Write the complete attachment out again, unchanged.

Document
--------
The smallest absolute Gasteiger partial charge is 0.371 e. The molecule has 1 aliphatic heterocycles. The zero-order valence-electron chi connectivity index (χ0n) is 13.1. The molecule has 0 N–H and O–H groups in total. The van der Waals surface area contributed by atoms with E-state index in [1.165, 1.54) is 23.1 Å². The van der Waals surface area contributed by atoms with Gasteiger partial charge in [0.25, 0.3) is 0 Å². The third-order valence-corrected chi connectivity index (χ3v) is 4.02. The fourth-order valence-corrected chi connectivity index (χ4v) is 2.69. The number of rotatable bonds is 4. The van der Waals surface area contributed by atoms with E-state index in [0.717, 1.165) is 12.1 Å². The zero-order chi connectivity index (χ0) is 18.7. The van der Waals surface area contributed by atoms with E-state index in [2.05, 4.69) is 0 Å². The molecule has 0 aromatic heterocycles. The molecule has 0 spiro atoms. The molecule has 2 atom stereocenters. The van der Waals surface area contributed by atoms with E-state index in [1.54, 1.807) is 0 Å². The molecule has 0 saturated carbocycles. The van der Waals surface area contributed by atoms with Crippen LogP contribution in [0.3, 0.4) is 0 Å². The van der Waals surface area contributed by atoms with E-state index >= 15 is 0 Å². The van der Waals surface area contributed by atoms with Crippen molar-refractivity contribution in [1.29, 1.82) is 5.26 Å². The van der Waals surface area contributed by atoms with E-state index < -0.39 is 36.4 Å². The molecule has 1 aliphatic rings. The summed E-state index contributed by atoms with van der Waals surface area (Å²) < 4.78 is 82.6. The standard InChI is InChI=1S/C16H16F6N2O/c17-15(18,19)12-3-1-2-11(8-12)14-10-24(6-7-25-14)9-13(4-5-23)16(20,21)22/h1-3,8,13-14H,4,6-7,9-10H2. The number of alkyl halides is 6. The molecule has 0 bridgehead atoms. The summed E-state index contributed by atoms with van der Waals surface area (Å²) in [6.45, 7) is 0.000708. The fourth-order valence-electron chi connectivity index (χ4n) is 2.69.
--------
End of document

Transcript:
The smallest absolute Gasteiger partial charge is 0.371 e. The molecule has 1 aliphatic heterocycles. The zero-order valence-electron chi connectivity index (χ0n) is 13.1. The molecule has 0 N–H and O–H groups in total. The van der Waals surface area contributed by atoms with E-state index in [1.165, 1.54) is 23.1 Å². The van der Waals surface area contributed by atoms with Gasteiger partial charge in [0.25, 0.3) is 0 Å². The third-order valence-corrected chi connectivity index (χ3v) is 4.02. The fourth-order valence-corrected chi connectivity index (χ4v) is 2.69. The number of rotatable bonds is 4. The van der Waals surface area contributed by atoms with E-state index in [0.717, 1.165) is 12.1 Å². The zero-order chi connectivity index (χ0) is 18.7. The van der Waals surface area contributed by atoms with E-state index in [2.05, 4.69) is 0 Å². The molecule has 0 aromatic heterocycles. The molecule has 0 spiro atoms. The molecule has 2 atom stereocenters. The van der Waals surface area contributed by atoms with E-state index in [1.54, 1.807) is 0 Å². The molecule has 0 saturated carbocycles. The van der Waals surface area contributed by atoms with Crippen LogP contribution in [0.3, 0.4) is 0 Å². The van der Waals surface area contributed by atoms with E-state index >= 15 is 0 Å². The van der Waals surface area contributed by atoms with Crippen molar-refractivity contribution in [1.29, 1.82) is 5.26 Å². The van der Waals surface area contributed by atoms with E-state index < -0.39 is 36.4 Å². The molecule has 1 aliphatic rings. The summed E-state index contributed by atoms with van der Waals surface area (Å²) < 4.78 is 82.6. The standard InChI is InChI=1S/C16H16F6N2O/c17-15(18,19)12-3-1-2-11(8-12)14-10-24(6-7-25-14)9-13(4-5-23)16(20,21)22/h1-3,8,13-14H,4,6-7,9-10H2. The number of alkyl halides is 6. The molecule has 0 bridgehead atoms. The summed E-state index contributed by atoms with van der Waals surface area (Å²) in [6.45, 7) is 0.000708. The fourth-order valence-electron chi connectivity index (χ4n) is 2.69.